Productivity starts with doing nothing
Looking out the window, watching the coffee being brewed? It’s illogical. But… productive, neuroscience research says.
While we are looking out the window or watching coffee being brewed, the brain is engaged in so-called “cleaning”, writes The Wall Street Journal.
In a pandemic, when the boundaries between home and work blur, it becomes more difficult to create psychological breaks. However, even short timeouts give the brain the ability to weed out unnecessary things and increase productivity. According to Barbara Oakley, a professor of engineering at Oakland University in Michigan, the best way to take a break is to do something pointless. Here are some tricks.
Take a long shower
We all take a shower. This is the usual atmosphere. The brain will be comfortable and calm in it, even if you were in an anxious environment five minutes earlier.
If you want to go further, you can try a cold shower, which helps to cope not only with the symptoms of stress but also with its consequences, according to research by scientists from the Humboldt University of Berlin.
The flow of cold water also improves brain function. Molecular biologist Nikolai Shevchuk came to the conclusion that to achieve a therapeutic effect, it is enough to take a cool shower with a temperature of about 20 degrees for two to three minutes. This should be preceded by a gradual adaptation with a decrease in the comfortable temperature.
Play the game without keeping score
Dr. Oakley points out that while our body’s dopamine-assisted reward system can reward task completion, keeping a score is a job. Instead of struggling with the most difficult crossword puzzles, find the answer puzzle game on your phone in which you just need to slide your finger across the screen.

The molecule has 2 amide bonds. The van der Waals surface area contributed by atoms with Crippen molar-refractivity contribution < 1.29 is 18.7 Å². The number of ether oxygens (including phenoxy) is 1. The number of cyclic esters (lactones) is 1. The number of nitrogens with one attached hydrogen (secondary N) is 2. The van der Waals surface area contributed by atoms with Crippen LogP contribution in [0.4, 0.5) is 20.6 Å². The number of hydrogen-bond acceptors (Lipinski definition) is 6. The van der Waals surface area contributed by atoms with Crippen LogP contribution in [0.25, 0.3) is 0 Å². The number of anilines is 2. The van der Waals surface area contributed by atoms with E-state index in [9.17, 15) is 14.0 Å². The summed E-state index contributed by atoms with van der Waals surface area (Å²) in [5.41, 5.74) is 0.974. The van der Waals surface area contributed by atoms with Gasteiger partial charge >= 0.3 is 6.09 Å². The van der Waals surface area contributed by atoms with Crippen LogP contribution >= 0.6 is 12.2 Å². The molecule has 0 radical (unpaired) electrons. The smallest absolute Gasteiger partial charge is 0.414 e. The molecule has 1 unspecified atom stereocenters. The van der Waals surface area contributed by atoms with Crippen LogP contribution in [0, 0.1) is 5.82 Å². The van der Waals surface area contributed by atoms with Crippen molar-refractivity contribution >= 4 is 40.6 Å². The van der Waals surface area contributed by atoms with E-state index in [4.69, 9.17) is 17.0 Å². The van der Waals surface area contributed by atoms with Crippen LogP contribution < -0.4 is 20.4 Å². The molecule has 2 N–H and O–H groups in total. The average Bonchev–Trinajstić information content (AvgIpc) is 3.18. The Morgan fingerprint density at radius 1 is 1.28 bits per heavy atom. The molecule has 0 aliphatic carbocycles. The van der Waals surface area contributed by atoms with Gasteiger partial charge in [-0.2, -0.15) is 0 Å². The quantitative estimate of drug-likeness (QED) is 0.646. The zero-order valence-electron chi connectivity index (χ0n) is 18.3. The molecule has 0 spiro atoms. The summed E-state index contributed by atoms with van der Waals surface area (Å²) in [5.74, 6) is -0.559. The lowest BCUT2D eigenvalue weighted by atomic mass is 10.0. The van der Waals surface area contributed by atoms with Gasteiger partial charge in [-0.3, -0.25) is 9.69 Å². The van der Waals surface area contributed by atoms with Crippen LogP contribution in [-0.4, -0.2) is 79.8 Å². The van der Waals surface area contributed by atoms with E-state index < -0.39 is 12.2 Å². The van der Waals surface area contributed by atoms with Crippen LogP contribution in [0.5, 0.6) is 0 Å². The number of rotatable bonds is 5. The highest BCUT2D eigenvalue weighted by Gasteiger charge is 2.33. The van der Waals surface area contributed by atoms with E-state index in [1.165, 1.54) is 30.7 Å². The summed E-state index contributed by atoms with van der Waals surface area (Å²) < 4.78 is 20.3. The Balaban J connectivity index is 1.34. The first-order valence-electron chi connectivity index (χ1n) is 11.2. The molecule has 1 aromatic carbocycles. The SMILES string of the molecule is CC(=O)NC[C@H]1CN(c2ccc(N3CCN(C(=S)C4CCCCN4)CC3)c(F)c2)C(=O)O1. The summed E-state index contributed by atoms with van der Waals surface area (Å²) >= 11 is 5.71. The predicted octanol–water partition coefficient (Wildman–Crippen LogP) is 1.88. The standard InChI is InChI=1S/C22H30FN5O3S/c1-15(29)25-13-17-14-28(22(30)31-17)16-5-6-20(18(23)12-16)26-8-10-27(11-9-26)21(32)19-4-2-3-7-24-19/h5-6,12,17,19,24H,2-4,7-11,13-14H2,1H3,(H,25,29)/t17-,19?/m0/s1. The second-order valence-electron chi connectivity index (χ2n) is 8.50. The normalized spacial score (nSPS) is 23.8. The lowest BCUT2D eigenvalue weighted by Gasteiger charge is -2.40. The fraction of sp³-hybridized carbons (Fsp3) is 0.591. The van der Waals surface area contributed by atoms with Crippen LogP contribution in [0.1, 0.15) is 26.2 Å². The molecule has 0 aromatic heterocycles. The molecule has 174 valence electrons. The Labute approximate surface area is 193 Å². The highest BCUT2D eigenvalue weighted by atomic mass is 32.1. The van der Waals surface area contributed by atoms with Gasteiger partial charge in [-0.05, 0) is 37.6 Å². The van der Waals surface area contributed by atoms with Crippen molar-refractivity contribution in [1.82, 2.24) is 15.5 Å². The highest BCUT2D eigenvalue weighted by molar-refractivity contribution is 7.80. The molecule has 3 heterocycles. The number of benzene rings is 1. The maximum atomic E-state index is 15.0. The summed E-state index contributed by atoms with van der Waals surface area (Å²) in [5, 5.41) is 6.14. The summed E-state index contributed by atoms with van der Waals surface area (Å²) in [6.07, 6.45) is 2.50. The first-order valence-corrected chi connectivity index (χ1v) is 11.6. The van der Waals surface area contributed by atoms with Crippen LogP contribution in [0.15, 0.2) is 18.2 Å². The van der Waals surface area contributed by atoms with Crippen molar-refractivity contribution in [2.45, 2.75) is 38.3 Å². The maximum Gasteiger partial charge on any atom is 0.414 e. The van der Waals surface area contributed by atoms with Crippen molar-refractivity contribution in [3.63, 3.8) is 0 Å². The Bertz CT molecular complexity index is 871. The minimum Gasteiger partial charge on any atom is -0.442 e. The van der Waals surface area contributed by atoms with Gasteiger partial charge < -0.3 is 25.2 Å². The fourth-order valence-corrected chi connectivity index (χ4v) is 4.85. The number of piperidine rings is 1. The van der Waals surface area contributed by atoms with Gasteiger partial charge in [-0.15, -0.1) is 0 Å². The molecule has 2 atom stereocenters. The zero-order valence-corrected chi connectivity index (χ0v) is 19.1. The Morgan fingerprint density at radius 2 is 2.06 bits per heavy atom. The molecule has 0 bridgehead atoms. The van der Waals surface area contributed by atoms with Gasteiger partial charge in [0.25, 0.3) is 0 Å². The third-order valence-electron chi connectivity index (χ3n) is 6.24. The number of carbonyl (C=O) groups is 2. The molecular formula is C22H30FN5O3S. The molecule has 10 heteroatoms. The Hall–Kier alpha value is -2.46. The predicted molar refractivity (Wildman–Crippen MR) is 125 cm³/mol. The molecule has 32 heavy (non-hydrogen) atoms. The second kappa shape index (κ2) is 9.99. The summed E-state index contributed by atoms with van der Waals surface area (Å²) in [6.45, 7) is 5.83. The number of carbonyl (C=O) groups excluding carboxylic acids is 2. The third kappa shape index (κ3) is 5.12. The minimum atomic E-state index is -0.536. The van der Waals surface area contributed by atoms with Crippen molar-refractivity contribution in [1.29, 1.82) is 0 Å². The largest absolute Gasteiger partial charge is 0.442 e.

Take a walk alone
Free up an hour to enjoy the scenery in silence. It is good for both the body and the psychological state. But don’t create unnecessary “competitions”! “We’re focused on taking 10,000 steps,” says Oakley. — Yes, walking is good, but it does not work. Enjoy the winding route, not the races,” she suggests.
Make a great lunch
The cooking process can inspire a tired brain. Of course, there is a risk that you will want to create a culinary masterpiece, but you should not be afraid of this. Barbara Oakley proposes “to view free time from work as not just” empty space left after work”. Try a simple recipe that requires slow cooking. This is not only downtime, but also bonus points for the seat between courses and training.
Just sit down
If you’re desperate to get enough sleep at night, try taking a nap. Just find a comfortable chair and breathe. While you sleep, remember that your brain never sleeps. “Rest is one of the most important ways to increase neurological flexibility for building conceptual understanding related to identity and purpose,” says Mary Helen Immordino-Young, professor of education, psychology, and neuroscience at the University of Southern California. Consider this an excuse to let go of your guilt over your daily rest.